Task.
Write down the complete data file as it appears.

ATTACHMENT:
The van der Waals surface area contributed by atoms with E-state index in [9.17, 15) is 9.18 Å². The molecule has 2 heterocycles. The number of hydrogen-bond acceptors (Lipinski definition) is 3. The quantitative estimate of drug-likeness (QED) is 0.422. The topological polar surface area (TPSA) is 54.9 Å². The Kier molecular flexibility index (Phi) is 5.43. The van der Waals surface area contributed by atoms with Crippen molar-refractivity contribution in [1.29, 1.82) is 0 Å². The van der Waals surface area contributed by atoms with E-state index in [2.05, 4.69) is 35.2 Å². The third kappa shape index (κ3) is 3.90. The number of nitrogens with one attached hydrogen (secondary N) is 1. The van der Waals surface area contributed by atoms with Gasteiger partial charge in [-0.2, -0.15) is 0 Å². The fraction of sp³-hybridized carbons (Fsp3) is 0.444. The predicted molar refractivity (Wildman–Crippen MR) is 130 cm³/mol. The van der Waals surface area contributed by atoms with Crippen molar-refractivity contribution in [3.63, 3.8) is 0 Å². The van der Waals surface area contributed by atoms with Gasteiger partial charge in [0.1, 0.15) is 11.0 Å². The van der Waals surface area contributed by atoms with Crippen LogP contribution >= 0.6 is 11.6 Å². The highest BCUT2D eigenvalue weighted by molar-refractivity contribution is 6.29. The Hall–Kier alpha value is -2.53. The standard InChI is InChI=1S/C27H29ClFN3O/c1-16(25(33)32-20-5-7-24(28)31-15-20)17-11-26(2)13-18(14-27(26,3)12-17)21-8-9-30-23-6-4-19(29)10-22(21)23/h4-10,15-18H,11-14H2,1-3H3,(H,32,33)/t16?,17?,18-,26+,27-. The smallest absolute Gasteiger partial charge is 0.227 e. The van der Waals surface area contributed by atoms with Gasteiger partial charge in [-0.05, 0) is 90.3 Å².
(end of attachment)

The van der Waals surface area contributed by atoms with E-state index in [9.17, 15) is 9.18 Å². The molecule has 2 heterocycles. The number of hydrogen-bond acceptors (Lipinski definition) is 3. The quantitative estimate of drug-likeness (QED) is 0.422. The topological polar surface area (TPSA) is 54.9 Å². The Kier molecular flexibility index (Phi) is 5.43. The van der Waals surface area contributed by atoms with Crippen molar-refractivity contribution in [1.29, 1.82) is 0 Å². The van der Waals surface area contributed by atoms with E-state index in [2.05, 4.69) is 35.2 Å². The third kappa shape index (κ3) is 3.90. The number of nitrogens with one attached hydrogen (secondary N) is 1. The van der Waals surface area contributed by atoms with Gasteiger partial charge in [-0.2, -0.15) is 0 Å². The fraction of sp³-hybridized carbons (Fsp3) is 0.444. The predicted molar refractivity (Wildman–Crippen MR) is 130 cm³/mol. The van der Waals surface area contributed by atoms with Crippen molar-refractivity contribution in [3.63, 3.8) is 0 Å². The van der Waals surface area contributed by atoms with Gasteiger partial charge in [0.1, 0.15) is 11.0 Å². The van der Waals surface area contributed by atoms with Crippen LogP contribution >= 0.6 is 11.6 Å². The highest BCUT2D eigenvalue weighted by molar-refractivity contribution is 6.29. The Hall–Kier alpha value is -2.53. The standard InChI is InChI=1S/C27H29ClFN3O/c1-16(25(33)32-20-5-7-24(28)31-15-20)17-11-26(2)13-18(14-27(26,3)12-17)21-8-9-30-23-6-4-19(29)10-22(21)23/h4-10,15-18H,11-14H2,1-3H3,(H,32,33)/t16?,17?,18-,26+,27-. The smallest absolute Gasteiger partial charge is 0.227 e. The van der Waals surface area contributed by atoms with Gasteiger partial charge in [-0.05, 0) is 90.3 Å².